Book-burning era is long gone but in Iran it’s hard to tell

Sunday 15/05/2016
An Iranian woman looks at books while visiting Tehran’s International Book Fair just outside Tehran, on May 10th.

“For reading, tomorrow is too late,” proclaimed the official poster for the 29th Tehran International Book Fair. That is a remarkable state­ment in a country whose rulers have long considered the written word to be a threat to national security.

But there may be a peculiar truth in the slogan for the 2016 edition of the event: The day after the open­ing ceremony of the 2015 book fair was indeed “too late” for the lovers of the works of Shiva Arastouei.

Her book Me, Simin and Mostafa, the tale of a bourgeois girl oscillat­ing between her love of ballet and passions of political activism in a Trotskyist cell in the aftermath of the Iranian revolution, was removed from the exhibition and banned without explanation

The poet Fatemeh Ekhtesari’s A Collection of Merry Poems Along With A Few Memorial Photos did not fare any better. According to Homayoun Amirzadeh, head of the committee for “investigating trans­gressions of publishers”, some of the poems in the collection had been performed with music by “certain singers abroad” and con­stituted a clear “transgression”.

To be sure, she should not be held responsible for someone else’s use of her poems but the singer Amirzadeh had in mind the Germany-based Shahin Najafi. In July 2009 he released a single titled Neda, in honour of Neda Agha- Soltan, a student of philosophy and a supporter of Iranian presidential candidate Mir-Hussein Mousavi.

She was killed by Basij militia­men on June 20th, 2009. Video footage of her final moments elevated her to iconic status at the frenzy of anti-regime rallies and mass protests that shook the regime to its core and to which it responded with great brutality.

Many other books showcased at the 2015 book fair, which had already been passed by the hawk-eyed censors of the Ministry of Culture and Islamic Propagation, were banned after the exhibition closed.

Among English language books, Arshin Adib-Moghaddam’s A Criti­cal Introduction to Khomeini was banned. Remarkably, that book is a propaganda piece for the mullahs’ regime, written by a regime apolo­gist. However, the mere use of the word “critical” in the title next to the name of the revered founder of the Islamic Republic doomed the book.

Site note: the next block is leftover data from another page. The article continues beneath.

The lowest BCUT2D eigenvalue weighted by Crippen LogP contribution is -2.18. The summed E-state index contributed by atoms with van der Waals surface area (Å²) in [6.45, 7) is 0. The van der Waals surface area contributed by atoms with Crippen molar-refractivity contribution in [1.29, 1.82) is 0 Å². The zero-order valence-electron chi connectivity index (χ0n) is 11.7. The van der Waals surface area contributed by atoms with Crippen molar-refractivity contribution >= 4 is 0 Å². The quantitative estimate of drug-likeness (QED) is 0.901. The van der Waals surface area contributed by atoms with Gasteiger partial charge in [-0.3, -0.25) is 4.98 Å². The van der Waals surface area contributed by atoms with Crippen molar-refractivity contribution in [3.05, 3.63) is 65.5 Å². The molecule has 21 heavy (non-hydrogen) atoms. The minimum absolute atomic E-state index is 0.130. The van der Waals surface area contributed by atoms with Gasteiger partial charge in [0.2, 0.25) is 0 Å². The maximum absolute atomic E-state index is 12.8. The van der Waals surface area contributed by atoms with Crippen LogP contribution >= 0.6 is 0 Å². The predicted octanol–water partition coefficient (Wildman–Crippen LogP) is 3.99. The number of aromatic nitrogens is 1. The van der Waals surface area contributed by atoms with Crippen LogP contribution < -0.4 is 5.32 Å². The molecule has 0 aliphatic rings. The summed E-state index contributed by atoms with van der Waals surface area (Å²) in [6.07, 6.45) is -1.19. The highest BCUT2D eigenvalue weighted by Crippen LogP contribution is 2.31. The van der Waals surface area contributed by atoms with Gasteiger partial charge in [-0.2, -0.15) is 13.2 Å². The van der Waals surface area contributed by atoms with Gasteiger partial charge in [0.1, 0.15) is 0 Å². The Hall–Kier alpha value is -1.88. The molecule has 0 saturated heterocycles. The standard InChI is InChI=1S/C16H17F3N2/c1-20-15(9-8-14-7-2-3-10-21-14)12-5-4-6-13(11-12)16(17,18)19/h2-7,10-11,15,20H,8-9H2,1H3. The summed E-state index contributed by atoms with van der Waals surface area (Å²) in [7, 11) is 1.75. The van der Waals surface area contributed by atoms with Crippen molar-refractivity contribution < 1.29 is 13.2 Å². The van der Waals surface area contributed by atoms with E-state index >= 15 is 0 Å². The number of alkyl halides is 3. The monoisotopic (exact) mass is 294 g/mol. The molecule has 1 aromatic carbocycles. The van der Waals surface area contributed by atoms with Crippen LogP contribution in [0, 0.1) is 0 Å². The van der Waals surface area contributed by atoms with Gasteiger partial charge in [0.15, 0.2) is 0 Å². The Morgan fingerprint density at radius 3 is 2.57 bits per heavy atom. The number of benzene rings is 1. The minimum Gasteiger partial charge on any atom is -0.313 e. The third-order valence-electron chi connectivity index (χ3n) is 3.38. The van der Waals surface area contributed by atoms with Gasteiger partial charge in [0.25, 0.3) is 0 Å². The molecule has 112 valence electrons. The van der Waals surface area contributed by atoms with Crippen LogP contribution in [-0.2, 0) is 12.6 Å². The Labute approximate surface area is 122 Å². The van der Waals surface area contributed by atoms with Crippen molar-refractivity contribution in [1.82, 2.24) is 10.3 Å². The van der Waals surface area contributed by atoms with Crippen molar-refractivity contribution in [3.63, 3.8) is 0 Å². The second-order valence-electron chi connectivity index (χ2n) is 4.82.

More problematic was the Persian translation of Why Nations Fail: The Origins of Power, Prosper­ity and Poverty, by Turkish-Amer­ican economist Daron Acemoglu and Harvard political scientist James A. Robinson. It was axed as well.

In this book, reviewed by no less than Bill Gates, the authors argued: “The economic prosperity of nations depends above all on the inclusiveness of economic and po­litical institutions.” Iran’s Ministry of Culture and Islamic Guidance disagreed with the authors and Gates alike and banned it.

Some publishing houses were even less privileged than the books that did manage to find their way onto display stands at the 2015 book fair prior to being banned.

Just before the fair opened, authorities closed the display of the Hayan Publishing House, whose director Mehdi Khazali, son of the late hard-line Ayatollah Abol­ghasem Khazali, is currently out favour with the regime.

His criticism of former presi­dent Mahmoud Ahmadinejad, and more indirectly of Iranian Supreme Leader Ayatollah Ali Khamenei, whom Khazali considers com­plicit in the political, economic and diplomatic disasters that befell Iran during the turbulent Ahmadinejad era, has made him persona non grata with the cultural guardians of the regime.

At the opening ceremony of this year’s Tehran International Book Fair, Iranian President Hassan Rohani, a recent defender of artistic freedoms, called on May 3rd for “experts”, rather than “some junior ministry clerk”, to be responsible for deciding “which book can be published and which not”.

With the foremost self-proclaimed defender of artistic freedoms making such a defeatist statement, it was hardly a surprise when the authorities on May 6th “cleansed” the Arabic books sec­tion of the fair of what they called “Wahhabi” propaganda.

Yaqma Golrouyi, another poet whose work was removed from the 2015 book fair, wrote in a May 2014, open letter to Rohani: “The era of burning books is long over… and one day, our unpublished books will reach their audience.”

That day has yet to come for Iranian writers.